Seismic feelings of insecurity have swept across Britain and Europe as the complexities of the UK leaving the European Union start to sink in.
Since referendum day, shell-shock and disbelief have given way to impressions ranging from tragedy to farce. Chaos and confusion reign.
The President of the European Central Bank Mario Draghi was at the opening of a major ECB conference in Portugal when he said on Monday: “I have difficulty finding the words to describe what has happened. Probably the best is sadness.”
Portugal’s President Marcelo Rebelo de Sousa expressed a similar sentiment, but vocabularies in all 28 European countries have struggled to adequately convey reactions. It has already been proposed that English be banned as an official EC language as soon as Britain leaves.
Amid the collapse of the political landscape in the UK, chasms of disagreement among the country’s population and turmoil in the international financial markets, there has been some bitter acrimony in Brussels.
From the initial bewilderment over Brexit, it has emerged that nothing is going to change for Britons living, visiting or investing in the EU, or for EU nationals in the UK – at least not for the next two years.
The two-year period refers to the time it is expected to take for all countries concerned to negotiate and agree on the unprecedented terms of Britain’s exit, starting from when Britain formally says goodbye, probably in September.
Outgoing Prime Minister David Cameron wants Britain to be able to take its time in reaching a deal that hopefully gives the UK the best of both worlds: freedom of trade without free movement of people.
Some leaders in Brussels seem to want the UK out as soon as possible and without concessions. Even so, as explained by British Ambassador Kirsty Hayes in a Lisbon Embassy Facebook page video, so far nothing has changed for Brits in Portugal.
Both President Marcelo Rebelo de Sousa and Prime Minister António Costa have made it clear that Portugal is for staying in Europe despite a call from the Left Bloc for a referendum if Brussels decides to impose new sanctions.
“Portugal is in the European Union, feels good in the European Union and wants to continue in the European Union,” said the president. “The Constitution says that any decision on a referendum is for the president to make and therefore this is an issue that does not arise at this point.”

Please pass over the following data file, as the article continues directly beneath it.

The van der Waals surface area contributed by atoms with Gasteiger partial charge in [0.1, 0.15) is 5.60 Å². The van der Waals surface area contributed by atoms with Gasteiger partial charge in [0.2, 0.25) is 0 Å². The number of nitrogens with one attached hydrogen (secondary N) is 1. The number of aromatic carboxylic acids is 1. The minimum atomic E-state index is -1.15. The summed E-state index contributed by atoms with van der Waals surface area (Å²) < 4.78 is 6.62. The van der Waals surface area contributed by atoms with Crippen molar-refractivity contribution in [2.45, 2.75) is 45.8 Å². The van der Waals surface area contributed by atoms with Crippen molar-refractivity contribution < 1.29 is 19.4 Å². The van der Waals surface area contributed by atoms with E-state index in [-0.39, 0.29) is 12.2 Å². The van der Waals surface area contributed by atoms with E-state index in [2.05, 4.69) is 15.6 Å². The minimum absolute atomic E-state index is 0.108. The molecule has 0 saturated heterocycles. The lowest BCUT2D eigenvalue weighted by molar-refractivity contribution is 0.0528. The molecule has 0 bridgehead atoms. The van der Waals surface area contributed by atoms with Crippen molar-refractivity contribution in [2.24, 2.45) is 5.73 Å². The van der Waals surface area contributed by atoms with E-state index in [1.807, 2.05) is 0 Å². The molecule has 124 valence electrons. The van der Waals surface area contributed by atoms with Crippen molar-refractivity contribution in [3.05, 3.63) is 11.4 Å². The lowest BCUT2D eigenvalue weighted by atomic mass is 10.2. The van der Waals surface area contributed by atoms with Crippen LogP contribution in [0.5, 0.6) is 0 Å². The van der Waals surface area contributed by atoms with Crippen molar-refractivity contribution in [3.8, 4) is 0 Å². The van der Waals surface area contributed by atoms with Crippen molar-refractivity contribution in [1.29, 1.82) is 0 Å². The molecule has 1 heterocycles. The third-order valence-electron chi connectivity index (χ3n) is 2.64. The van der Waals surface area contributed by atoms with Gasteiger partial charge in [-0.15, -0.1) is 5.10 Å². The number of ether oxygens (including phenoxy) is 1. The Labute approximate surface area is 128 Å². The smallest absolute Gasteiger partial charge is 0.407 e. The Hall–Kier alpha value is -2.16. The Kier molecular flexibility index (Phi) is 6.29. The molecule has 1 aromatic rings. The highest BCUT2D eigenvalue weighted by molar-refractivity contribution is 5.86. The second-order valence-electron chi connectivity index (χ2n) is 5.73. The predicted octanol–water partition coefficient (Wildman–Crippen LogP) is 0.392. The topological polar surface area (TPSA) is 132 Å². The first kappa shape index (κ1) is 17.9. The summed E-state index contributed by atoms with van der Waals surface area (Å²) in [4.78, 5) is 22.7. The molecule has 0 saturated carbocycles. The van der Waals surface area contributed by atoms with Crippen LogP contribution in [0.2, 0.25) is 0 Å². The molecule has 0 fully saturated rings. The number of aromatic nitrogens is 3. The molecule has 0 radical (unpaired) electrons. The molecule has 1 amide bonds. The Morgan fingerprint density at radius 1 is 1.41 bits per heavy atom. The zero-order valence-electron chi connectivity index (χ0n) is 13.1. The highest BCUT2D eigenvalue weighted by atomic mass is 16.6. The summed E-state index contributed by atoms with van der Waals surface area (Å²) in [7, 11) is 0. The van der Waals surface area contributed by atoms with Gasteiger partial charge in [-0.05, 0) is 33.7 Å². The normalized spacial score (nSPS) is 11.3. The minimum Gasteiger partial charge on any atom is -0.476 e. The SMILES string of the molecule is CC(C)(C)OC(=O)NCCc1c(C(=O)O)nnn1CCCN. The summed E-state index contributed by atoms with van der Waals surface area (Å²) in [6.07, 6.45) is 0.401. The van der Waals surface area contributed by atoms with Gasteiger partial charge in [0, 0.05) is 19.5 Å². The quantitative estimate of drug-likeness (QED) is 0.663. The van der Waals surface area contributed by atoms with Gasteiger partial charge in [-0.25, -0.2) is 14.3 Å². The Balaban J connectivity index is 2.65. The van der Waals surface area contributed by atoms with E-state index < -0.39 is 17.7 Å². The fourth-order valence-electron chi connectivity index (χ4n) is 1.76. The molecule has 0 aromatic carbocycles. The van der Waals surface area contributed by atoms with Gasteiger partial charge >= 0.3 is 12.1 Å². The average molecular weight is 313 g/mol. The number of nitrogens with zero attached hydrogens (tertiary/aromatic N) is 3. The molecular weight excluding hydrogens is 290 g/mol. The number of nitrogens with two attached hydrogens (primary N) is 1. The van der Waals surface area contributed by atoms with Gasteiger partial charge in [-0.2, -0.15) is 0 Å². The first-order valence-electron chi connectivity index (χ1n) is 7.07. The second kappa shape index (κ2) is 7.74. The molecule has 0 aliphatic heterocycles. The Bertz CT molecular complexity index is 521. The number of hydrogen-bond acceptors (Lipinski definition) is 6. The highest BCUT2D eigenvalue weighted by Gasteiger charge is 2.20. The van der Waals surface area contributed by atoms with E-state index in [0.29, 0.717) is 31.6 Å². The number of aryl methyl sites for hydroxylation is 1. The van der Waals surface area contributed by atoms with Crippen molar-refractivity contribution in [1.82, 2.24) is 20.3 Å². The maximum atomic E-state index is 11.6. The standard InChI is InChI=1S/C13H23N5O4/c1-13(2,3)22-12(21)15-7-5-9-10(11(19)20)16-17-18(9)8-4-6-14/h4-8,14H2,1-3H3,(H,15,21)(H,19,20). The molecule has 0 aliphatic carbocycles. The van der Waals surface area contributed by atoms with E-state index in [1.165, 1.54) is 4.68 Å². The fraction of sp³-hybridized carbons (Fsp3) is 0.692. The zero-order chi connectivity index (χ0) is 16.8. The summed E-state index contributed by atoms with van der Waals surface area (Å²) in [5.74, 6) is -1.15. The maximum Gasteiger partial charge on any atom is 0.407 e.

Portugal’s governing Socialist party is firmly pro-EU, though it wants reform in the way the Union is run and especially on attitudes to austerity.
The 40,000 to 50,000 British community in Portugal is small compared with the estimated 800,000 living in Spain. (although only just over 283,000 are officially registered there).
Mariano Rajoy, whose right-of-centre party emerged with the most votes from last week’s second Spanish general election in six months, has said that for the time being expats will keep the same rights to live and work as before.
Even Boris Johnson has said as much. Britain’s leading Brexit campaigner declared this week that the UK would always be “part of Europe” and that the status of EU nationals living in the UK and Britons abroad would be protected under what he called a “fair, impartial and humane “immigration system.”
It ‘s anyone’s guess what will happen to the value of the pound in the coming weeks and months. Naturally this is of concern to expats with British pensions, and those planning to holiday on the continent or buy a home in the southern European sun.
Other than exchange rates, the Association of British Travel Agents (ABTA) says tourists will see little change to their travel plans this summer.
A summer of discontent is now assured, but when things calm down it may be more or less business as usual in the tourist industry that is so vital to Portugal's prosperity.